In its latest attempt to show some smartphone muscle, Verizon Wireless says it will offer the Palm Pre in early 2010.
The words came from COO Dennis Strigl, and they echo earlier comments from company sources. Last May, CEO Lowell McAdam said the much-hyped Pre smartphone, which combines a touch screen and full keyboard, would cross over from Sprint in six months. Unnamed sources later pegged the release for January of next year.
For its part, Sprint has hoped this issue would go away. CEO Dan Hesse said in May that Verizon execs need to "check their facts," specifying that the Pre would not cross over in six months. Now, the company won't comment on the matter, according to CNet. And I can't find any response to Verizon's claims in which Sprint flexes some muscle of its own.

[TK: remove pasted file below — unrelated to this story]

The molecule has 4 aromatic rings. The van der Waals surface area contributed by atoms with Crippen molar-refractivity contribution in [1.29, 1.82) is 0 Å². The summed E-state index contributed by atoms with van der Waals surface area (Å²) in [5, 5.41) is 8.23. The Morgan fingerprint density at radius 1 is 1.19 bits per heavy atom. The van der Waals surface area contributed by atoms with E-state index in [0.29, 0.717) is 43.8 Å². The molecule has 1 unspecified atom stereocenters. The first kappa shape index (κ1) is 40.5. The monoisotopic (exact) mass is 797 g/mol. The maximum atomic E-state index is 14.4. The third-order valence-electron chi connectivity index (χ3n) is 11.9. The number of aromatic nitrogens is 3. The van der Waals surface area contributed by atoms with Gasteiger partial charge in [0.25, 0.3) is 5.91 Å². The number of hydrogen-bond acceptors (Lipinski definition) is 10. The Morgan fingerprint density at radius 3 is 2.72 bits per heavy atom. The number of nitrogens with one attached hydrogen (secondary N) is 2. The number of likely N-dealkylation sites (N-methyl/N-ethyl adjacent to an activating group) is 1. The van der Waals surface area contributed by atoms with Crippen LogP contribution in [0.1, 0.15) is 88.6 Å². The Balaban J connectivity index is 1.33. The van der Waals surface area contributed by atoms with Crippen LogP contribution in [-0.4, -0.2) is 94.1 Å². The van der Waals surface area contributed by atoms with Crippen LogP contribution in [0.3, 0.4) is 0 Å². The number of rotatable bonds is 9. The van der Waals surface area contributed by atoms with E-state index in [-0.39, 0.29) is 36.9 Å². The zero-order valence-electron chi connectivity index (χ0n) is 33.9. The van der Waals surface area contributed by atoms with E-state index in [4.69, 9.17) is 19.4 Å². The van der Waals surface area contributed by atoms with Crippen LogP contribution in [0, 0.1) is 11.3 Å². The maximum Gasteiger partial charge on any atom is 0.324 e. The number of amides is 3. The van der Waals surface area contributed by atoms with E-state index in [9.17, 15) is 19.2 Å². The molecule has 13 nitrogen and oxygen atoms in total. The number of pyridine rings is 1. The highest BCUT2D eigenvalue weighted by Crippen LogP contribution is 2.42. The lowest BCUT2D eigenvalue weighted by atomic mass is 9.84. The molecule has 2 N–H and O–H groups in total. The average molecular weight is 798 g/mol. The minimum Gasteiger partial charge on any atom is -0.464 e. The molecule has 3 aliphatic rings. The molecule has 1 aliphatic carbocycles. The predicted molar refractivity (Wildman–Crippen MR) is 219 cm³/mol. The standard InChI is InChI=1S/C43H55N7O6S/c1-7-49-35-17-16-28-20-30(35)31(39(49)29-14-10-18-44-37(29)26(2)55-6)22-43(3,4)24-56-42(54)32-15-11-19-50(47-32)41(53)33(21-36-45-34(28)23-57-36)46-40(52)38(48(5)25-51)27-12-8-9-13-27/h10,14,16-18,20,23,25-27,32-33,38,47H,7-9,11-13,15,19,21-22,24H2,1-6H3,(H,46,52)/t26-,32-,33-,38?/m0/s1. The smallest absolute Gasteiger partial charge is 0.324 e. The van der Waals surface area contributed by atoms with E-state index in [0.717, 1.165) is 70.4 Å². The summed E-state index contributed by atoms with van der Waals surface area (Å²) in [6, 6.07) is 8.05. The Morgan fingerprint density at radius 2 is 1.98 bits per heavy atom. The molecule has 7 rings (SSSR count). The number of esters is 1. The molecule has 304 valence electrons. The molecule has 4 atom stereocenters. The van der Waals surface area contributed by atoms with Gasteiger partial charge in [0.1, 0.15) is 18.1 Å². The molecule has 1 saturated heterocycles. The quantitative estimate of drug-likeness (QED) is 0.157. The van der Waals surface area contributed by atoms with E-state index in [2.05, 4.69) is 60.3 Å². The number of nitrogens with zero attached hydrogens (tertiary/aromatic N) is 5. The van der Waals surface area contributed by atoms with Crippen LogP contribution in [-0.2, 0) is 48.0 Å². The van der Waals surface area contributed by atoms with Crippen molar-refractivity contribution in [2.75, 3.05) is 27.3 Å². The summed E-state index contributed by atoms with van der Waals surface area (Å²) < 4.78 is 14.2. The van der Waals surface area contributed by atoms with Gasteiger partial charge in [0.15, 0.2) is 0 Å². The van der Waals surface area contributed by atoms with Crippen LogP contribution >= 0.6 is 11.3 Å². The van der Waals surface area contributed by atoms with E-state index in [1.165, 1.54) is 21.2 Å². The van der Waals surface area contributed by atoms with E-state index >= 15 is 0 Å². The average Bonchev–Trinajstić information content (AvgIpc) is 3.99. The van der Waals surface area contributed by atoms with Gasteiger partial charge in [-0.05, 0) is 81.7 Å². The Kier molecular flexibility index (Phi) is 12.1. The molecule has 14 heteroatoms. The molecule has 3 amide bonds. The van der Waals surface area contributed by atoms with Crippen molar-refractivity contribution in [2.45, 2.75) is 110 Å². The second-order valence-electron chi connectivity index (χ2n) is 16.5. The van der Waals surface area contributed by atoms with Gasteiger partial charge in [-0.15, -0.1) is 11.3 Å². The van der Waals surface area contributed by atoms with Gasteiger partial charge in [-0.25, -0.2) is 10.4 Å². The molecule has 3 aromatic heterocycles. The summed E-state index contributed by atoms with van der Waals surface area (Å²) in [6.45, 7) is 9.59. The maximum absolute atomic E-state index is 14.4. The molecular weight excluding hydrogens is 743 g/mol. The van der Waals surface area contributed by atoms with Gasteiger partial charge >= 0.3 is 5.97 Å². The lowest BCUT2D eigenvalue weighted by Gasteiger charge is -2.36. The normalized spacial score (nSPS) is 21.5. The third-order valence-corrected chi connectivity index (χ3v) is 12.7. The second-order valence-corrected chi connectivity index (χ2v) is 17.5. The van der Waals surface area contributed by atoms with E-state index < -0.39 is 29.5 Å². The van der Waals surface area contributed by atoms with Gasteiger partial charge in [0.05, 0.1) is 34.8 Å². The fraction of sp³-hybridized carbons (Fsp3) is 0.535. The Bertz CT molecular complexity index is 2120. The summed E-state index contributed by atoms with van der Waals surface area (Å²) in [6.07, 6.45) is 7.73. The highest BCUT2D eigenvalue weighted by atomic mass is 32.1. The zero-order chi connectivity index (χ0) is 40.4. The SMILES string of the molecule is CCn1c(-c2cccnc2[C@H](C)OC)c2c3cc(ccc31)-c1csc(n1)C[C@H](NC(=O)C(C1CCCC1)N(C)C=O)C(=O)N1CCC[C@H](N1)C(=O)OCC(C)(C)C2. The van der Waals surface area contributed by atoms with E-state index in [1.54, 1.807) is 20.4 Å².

But, Sprint should be pounding its chest a little -- but not just about the phones it has now.
Congress is readying a crackdown on the exclusive deals between wireless carriers and cell phone makers, so we may soon see the end of carriers luring smartphone buyers for no reason but a lack of options. Verizon has to some extent seen the writing on the wall, agreeing to give up its exclusive phones to small carriers after a six month window.
Now's the time for Sprint (and all wireless carriers) to start proving its worth with more than just exclusive phone deals. More than just touting the strength of its network - which is pretty reliable, we found - Sprint ought to come up with incentives and reasons to stop shedding subscribers and earn new ones. It should keep working on customer service and continue to push on the pricing front.
Verizon has a lot of good will from customers on its side, and it's only a matter of time before the company's smartphone offerings are in line with the competition. Instead of denying that this is going to happen, Sprint should ask the obvious question: "So what?"